Will D.C. evacuees be coming to this region?

June 30, 2006

Beacuse of its experience in handling floods and other natural disasters, the State of West Virginia will hold a multistate conference in August to look at what would happen if Washington, D.C., had to be evacuated.

That's the word from Jim Spears, West Virginia's secretary of Military Affairs and Public Safety.

Spears, whose state was rapped last week in a federal review of its emergency preparedness, said that federal officials are the ones who aren't prepared.

Spears said he's told federal officials that no one state could handle all those fleeing the Balimore-Washington metropolitan area, which is home to more than 5 million people.

A natural disaster surprising residents of that area is less likely than a terrorist attack. We say that because with a natural disaster there is usually some warning of the destruction to come.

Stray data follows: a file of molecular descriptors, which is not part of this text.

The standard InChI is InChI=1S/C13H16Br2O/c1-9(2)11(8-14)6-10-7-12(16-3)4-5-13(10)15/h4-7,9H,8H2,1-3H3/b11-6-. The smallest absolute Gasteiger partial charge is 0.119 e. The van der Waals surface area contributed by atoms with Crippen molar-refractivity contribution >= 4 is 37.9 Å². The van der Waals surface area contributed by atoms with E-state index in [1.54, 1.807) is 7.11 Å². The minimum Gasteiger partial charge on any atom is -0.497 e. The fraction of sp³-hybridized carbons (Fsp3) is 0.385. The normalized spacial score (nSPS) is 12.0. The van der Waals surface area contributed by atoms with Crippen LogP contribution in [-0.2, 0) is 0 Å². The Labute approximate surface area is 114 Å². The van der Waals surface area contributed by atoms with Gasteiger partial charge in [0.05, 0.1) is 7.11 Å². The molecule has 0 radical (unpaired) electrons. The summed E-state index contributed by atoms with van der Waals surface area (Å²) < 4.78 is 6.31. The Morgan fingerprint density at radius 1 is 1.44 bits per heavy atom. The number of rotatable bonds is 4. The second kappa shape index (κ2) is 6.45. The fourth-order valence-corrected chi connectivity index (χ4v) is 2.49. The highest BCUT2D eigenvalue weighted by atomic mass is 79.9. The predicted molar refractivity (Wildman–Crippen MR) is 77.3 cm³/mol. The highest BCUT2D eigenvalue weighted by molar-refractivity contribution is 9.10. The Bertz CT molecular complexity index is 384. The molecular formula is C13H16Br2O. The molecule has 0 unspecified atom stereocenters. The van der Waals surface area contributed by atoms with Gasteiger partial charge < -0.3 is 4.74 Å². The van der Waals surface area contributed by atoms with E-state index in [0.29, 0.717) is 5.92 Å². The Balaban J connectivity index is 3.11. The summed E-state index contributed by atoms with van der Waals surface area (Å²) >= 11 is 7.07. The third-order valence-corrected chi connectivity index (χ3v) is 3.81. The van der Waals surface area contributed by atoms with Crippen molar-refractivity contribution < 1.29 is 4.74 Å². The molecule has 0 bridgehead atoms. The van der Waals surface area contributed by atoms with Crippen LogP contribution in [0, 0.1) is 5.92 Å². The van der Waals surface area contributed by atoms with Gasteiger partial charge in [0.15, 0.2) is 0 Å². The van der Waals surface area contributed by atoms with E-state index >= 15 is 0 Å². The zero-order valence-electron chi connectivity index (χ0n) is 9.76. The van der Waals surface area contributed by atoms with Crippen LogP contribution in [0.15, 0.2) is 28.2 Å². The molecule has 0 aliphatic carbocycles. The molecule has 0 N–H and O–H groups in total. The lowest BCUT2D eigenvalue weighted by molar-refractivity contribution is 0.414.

But on Sept. 11, 2001, there was no warning that a hijacked airliner would be flown into the Pentagon on a suicide mission.

A so-called "dirty bomb," which some experts on terrorism expect will be used sooner or later, is more likely to cause panic than widespread destruction, according to the U.S. Nuclear Regulatory Commission (NRC).

NRC said such a bomb, also known as a Radiological Dispersal Device, uses a conventional explosive such a dynamite to spread radioactive material.

As such, NRC says it would only spread radiation for several city blocks, but could cause a massive disruption that terrorists could use to further their ends.

At this point, we would guess that few people are aware of the potential consequences of such an attack and have spent little time thinking about what they might do.

It might not be necessary to move millions of people from the nation's capital to more rural areas. But if that's the reality, U.S. Department of Homeland Security officials should attend the Aug. 23-24 conference and set the record straight.

At this point, we can't be sure whether Spears' concerns are justified - or whether the federal government is any better prepared for such a possibility than it was for Hurricane Katrina. We await the conference with great interest.

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